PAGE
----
With roughly two weeks until the scheduled May 31 adjournment deadline, State Senator Dave Syverson (R-Rockford) said lawmakers from both chambers have continued to meet with representatives from the Rauner Administration to try and find common ground on some of the state’s most pressing—and controversial—issues.
State budget talks have been ongoing, and Senate lawmakers have spent much of their time moving legislation through the committee process. Additionally, numerous measures were considered by the full Senate body during the week, including one proposal decriminalizing small amounts of marijuana.
Meanwhile, political games continued in the House of Representatives this week, when Speaker Michael Madigan called for a vote on Right-to-Work legislation. An initiative of the Speaker that was not introduced or supported by the Governor, the move was criticized as political theater and was panned by lawmakers from both parties.
However, lawmakers came together on May 12 to honor fallen fire fighters at the annual memorial ceremony at the Capitol, while later in the week the Department of Transportation made public its yearly list of road and bridge projects throughout the state.
Outside the Statehouse, Chicago took a significant hit from credit ratings agencies.
Weatherization program raises concerns in Senate Committee
A 2009 program intended to “create jobs in low-income areas and improve energy efficiency” sparked debate in a Senate Committee May 14, when Senate Republican lawmakers raised concerns about problems within the state’s Urban Weatherization Program, recently identified by the Better Government Association (BGA).
Five years into the program, the BGA found that the Urban Weatherization Program was “in disarray.” The government watchdog organization noted that of the $16 million spent, $13 million—or more than 80 percent—of that had been spent on administrative and training costs, instead of actual home improvement repairs. Additionally, the program fell significantly short of its 1,000 home improvement goal, having only upgraded 183 homes since the program was created in 2009.
Senate Republicans on the committee voted against House Bill 3194, which would have increased grant awards for the Urban Weatherization Program from the current $500,000 to $2 million, and upped the amount spent to improve homes from $6,500 to $10,000. They expressed serious concerns about the amount of money being directed into a program that has failed to meet its initial benchmarks, particularly when the state is facing a serious financial crisis.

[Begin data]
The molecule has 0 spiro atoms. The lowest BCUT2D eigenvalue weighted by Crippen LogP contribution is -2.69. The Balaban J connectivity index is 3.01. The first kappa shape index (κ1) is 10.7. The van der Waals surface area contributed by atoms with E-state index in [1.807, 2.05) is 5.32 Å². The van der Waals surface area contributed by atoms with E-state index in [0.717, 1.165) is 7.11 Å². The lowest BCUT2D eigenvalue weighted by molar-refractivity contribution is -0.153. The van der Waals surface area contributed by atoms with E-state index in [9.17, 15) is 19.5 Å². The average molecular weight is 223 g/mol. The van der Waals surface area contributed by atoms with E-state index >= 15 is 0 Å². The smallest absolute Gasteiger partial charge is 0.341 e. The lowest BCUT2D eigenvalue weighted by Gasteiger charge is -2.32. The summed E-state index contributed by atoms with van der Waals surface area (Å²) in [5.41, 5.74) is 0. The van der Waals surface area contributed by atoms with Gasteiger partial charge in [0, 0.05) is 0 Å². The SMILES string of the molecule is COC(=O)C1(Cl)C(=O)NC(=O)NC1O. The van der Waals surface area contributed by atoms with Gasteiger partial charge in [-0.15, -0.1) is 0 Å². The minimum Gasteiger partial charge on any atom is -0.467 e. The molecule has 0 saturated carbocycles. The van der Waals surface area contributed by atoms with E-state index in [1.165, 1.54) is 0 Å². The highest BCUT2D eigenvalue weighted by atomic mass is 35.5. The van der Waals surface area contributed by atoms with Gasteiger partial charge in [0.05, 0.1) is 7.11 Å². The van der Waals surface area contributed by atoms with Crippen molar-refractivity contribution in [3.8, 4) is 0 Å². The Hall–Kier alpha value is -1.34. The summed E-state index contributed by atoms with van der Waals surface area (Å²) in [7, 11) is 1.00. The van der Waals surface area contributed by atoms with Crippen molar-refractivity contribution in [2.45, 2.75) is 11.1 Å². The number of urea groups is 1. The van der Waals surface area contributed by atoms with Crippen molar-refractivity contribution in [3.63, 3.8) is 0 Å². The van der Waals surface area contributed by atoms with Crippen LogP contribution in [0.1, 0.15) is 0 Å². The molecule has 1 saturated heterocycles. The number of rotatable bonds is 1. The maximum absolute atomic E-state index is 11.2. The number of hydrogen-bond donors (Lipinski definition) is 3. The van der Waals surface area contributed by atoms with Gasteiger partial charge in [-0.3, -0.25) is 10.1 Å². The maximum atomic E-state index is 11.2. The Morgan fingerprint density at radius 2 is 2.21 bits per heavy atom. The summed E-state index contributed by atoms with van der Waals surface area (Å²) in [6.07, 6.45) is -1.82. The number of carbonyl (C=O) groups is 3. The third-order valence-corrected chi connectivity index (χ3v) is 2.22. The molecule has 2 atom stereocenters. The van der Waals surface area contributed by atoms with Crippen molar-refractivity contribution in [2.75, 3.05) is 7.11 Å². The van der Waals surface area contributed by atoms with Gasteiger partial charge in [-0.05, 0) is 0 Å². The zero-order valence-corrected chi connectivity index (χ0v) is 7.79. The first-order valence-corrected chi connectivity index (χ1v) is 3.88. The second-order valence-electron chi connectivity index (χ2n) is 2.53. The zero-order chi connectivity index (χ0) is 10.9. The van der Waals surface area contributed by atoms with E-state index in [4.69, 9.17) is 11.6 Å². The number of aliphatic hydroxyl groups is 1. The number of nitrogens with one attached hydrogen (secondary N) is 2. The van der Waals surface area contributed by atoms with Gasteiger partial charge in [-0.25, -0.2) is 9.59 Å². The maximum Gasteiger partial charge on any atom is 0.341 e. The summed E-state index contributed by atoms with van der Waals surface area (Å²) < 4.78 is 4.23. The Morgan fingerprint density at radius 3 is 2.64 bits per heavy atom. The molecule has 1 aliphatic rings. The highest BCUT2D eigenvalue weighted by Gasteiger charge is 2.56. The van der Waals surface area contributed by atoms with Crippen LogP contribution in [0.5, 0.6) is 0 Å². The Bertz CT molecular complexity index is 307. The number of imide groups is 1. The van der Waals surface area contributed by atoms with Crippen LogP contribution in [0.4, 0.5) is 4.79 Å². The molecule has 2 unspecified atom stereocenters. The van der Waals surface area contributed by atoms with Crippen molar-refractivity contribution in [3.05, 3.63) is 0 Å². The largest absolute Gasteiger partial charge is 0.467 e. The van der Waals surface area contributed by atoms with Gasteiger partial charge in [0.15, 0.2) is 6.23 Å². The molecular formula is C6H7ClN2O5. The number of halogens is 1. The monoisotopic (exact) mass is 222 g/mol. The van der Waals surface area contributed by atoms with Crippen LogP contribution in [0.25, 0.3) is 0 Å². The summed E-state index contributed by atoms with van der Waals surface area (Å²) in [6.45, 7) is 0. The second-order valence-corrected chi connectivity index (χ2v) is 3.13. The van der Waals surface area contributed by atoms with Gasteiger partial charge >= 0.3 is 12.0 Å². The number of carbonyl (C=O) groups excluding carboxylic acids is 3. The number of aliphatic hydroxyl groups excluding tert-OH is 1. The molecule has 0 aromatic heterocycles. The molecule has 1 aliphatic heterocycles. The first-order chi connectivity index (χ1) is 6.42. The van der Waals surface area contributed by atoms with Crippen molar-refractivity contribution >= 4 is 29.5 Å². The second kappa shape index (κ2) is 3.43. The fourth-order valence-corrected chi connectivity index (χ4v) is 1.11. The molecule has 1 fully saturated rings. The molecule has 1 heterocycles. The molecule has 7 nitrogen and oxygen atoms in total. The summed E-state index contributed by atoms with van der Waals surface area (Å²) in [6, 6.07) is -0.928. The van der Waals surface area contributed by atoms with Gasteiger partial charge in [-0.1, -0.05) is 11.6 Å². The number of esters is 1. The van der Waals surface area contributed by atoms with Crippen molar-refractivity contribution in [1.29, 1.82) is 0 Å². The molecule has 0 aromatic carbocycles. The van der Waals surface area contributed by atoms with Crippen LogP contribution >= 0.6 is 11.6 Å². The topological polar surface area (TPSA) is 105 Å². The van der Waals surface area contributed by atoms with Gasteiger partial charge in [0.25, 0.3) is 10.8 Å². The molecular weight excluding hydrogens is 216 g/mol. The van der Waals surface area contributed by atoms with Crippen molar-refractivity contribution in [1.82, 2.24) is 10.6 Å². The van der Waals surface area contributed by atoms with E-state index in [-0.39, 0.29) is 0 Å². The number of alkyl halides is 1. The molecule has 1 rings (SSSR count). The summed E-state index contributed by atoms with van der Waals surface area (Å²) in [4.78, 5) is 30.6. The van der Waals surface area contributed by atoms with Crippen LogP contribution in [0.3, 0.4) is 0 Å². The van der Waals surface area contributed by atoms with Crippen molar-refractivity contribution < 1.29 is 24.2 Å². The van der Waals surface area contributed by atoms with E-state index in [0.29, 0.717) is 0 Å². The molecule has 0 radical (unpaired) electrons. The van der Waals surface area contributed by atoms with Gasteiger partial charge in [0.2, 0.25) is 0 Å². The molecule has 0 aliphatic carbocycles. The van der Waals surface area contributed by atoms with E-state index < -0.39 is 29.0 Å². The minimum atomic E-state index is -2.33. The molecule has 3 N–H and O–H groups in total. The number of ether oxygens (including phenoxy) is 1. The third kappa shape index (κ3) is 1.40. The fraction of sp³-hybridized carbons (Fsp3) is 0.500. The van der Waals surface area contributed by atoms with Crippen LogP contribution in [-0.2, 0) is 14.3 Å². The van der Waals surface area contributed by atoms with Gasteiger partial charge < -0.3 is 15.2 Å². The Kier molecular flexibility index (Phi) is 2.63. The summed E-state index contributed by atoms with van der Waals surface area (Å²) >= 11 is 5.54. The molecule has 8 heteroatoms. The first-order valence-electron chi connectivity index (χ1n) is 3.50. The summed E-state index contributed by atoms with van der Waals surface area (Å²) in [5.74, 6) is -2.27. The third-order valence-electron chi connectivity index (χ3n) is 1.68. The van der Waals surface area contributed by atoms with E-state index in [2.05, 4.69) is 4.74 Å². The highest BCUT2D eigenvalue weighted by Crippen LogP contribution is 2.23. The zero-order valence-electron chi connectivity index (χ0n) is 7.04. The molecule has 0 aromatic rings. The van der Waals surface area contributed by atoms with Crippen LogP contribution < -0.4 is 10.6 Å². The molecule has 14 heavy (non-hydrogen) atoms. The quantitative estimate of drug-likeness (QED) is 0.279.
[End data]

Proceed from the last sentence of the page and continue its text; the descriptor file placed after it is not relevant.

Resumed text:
Measure to decriminalize marijuana held in Senate
Legislation to decriminalize small amounts of cannabis was debated in the Senate on May 14, but later held by the sponsor in response to concerns with the legislation. House Bill 218 would reduce penalties for possession of 15 grams or less of cannabis, establishing a maximum $125 fine for the offense.
Supporters of the legislation, including the Illinois State’s Attorneys Association, say that the measure will create a uniform penalty through Illinois and remove non-violent, minor offenders from the state’s overcrowded court system. Additionally, proponents say the measure, which allows for numerous ways to test for cannabis DUI charges, will make it easier to prosecute drivers found to be under the influence of marijuana when behind the wheel.
The bill also cracks down on “butane hash oil,” an extremely potent form of cannabis that is manufactured using butane. Because butane is highly flammable, butane hash oil has caused home explosions and serious fires, which pose a significant threat—particularly to first responders arriving at the scene.
However, opponents raised concerns about the impact of a provision in the bill that establishes THC levels—the chemical responsible for marijuana’s psychological effects—that are allowable while driving. Critics found fault with the standards for cannabis DUI in the bill, which are not as strict as those in place for an alcohol DUI. Many law enforcement organizations continue to oppose the legislation.
Firefighter Memorial held at State Capitol
Hundreds of firefighters from across the state gathered at the State Capitol grounds on May 12 for the annual Fallen Firefighter Memorial and Medal of Honor Ceremony. The event honors those who have given their lives in the line of duty and to those who heroically serve with courage, pride, and honor.
The Fallen Firefighter Memorial monument, which sits near the southwest lawn of the Capitol, was erected at the direction of the Illinois Fire Services Association in 1993 to serve as a reminder of the sacrifice and bravery made by firefighters who save lives on a daily basis.
Watch a video about this year’s memorial service: https://www.youtube.com/watch?v=BS0oJKEGsXI
Senate Republicans Pay Tribute to Fallen U.S. Military Heroes